Persuasions: The Jane Austen Journal

Articles from Vol. 28, Annual

Addressing Readerly Unease: Discovering the Gothic in Mansfield Park
READERS ARE OFTEN UNCOMFORTABLE WITH Mansfield Park because Fanny Price is meek, self-deprecating, pious, sickly, and self-righteous. For Thomas Hoberg, Fanny Price is "the passive Cinderella" who "is not like her canonical sisters and that's the whole...
A Harpist Arrives at Mansfield Park: Music and the Moral Ambiguity of Mary Crawford
ONLY A READER NEW TO Mansfield Park can truly appreciate the delicacy with which Austen suspends the possibility that Mary Crawford might, through loving Edmund Bertram, become as morally sound as Edmund himself. A first-time reader may, indeed, share...
Crawfords on the Couch: A Psychoanalytical Exploration of the Effects of the "Bad School" on Henry and Mary Crawford
ALTHOUGH CLINICAL REPORTS are more suited to psychological conferences than to literary ones, there is in this case--these cases, I should say--a happy confluence of subject. Readers of, and characters in, Mansfield Park have long been divided on whether...
Dancing through Austen's Plots: A Pedagogy of the Body
I AM NOT A DANCER. There, I've said it. I haven't been a dancer since little Laura C. eyed my meager attempts in sixth grade to move my arms and legs in time to the music pouring out of the record player in our school's Cafetorium. She announced to...
Editor's Note
LOOKED AT FROM ONE PERSPECTIVE, Fanny Price is confined to a relatively static existence. Compared to a heroine like Elizabeth Bennet, who travels to London, to Kent, to Derbyshire, and later leaves her home in Hertfordshire for good, Fanny is restricted...
Exploring Mansfield Park: In the Footsteps of Fanny Price
IT WAS at the JASNA meeting in Boston in 2000 that I first learned, in the foyer of the Boston Park Plaza Hotel, that there was to be a new, authoritative, scholarly edition of Jane Austen's works to be published by Cambridge University Press. I've...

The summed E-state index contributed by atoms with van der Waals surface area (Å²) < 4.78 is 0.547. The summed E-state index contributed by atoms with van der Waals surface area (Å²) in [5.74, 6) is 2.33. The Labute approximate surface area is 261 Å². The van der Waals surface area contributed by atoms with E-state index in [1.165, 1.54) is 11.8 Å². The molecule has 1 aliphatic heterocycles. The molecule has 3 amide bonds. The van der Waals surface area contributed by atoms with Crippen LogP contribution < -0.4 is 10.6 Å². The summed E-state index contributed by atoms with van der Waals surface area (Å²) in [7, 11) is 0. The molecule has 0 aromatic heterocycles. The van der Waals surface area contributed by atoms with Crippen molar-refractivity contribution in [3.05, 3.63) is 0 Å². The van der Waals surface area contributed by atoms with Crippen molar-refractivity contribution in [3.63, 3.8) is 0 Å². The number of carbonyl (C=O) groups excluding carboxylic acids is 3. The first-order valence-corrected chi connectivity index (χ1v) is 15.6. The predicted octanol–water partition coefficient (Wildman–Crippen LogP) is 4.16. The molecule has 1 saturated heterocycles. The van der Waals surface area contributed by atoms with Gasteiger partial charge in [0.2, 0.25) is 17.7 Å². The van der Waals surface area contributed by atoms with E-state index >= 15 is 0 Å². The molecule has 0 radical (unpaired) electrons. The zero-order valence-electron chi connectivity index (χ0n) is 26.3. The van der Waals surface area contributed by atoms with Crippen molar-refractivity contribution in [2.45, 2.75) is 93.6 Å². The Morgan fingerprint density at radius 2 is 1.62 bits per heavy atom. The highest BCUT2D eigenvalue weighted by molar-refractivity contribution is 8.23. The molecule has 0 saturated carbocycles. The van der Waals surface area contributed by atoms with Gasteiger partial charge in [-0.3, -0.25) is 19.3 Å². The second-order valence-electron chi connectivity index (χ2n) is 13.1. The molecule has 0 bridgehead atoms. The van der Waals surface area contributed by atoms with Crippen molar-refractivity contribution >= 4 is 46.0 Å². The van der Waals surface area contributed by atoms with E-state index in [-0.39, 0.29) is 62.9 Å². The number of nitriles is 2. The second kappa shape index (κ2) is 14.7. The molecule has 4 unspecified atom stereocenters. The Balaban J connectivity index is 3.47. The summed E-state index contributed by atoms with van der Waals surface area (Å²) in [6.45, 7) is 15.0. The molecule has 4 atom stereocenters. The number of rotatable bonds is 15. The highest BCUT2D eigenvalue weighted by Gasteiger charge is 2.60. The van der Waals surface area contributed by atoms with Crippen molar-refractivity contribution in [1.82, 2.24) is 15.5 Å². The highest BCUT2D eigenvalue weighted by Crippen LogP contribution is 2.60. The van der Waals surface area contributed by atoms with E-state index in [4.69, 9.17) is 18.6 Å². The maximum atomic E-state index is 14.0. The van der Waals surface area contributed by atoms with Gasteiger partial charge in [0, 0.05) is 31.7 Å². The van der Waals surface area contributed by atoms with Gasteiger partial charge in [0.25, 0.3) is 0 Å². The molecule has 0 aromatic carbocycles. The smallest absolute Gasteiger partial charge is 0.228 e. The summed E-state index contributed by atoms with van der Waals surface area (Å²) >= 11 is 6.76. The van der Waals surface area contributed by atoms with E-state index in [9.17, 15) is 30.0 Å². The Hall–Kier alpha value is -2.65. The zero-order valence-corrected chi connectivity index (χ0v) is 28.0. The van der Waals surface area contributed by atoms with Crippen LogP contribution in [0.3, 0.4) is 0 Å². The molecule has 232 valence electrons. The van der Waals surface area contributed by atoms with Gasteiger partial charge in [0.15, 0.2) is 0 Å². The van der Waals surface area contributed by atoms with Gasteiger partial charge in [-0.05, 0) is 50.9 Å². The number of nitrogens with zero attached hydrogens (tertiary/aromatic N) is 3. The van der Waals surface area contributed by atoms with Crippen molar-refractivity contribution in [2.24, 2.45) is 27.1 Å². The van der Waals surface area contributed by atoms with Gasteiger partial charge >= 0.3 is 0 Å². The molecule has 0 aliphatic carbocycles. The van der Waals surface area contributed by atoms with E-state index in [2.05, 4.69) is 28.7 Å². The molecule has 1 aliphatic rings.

From Page to Screen: Dancing to the Altar in Recent Film Adaptations of Jane Austen's Novels
"TO BE FOND OF DANCING was a certain step towards falling in love" (9), writes Jane Austen at the outset of Pride and Prejudice. So she includes dances in all her novels to catalyze courtship, the subject of Mr. Elton's charade in Emma (72) and the...
General Tilney and Bath Water
COMMENTING ON GENERAL TILNEY'S VISIT to Bath, Miss Tilney says that '"my father can seldom be prevailed on to give the waters what I think a fair trial. He has been disappointed of some friends' arrival whom he expected to meet here, and as he is now...
"I Am a Wild Beast": Patricia Rozema's Forward Fanny
IN AN INTERVIEW WITH PATTY-LYNNE HERLEVI, filmmaker Patricia Rozema explains how she "couldn't figure out why [Jane Austen] would write a character [Fanny Price] that was so annoying because she was capable of writing completely fascinating, articulate...
"I Have Frequently ... Regretted the Manner of Her Life": Patrick O'Brian's Diana Villiers and Jane Austen's Cousin, Eliza De Feuillide
PATRICK O'BRIAN, the late-twentieth century novelist best known for the twenty works in the Master and Commander series, has frequently been compared to Jane Austen in terms of his writing style. Comments such as "Jane Austen [is] clearly one of his...
In Defense of Patricia Rozema's Mansfield Park
MANSFIELD PARK IS THE MOST CONTROVERSIAL of all Jane Austen's novels, mainly because readers are unable to agree in their assessment of the novel's heroine, Fanny Price. In adapting the novel to the screen, Patricia Rozema adopts two positions that...
Jane Austen and Birthdays
EVEN AS A COMMITTED JANE AUSTEN DEVOTEE, I had re-read all six of Austen's completed adult novels periodically for years, before noticing that these girls never have birthdays. Or rather, they never celebrate their birthdays in the course of the story....
Jane Austen's Relics and the Treasures of the East Room
ON THE FACE OF IT, there is something disconcerting about the spectacle of Chawton Cottage--something misleading, or at the least profoundly wishful. This squat brick dwelling wears its two commemorative plaques awkwardly. Topped with five ungainly...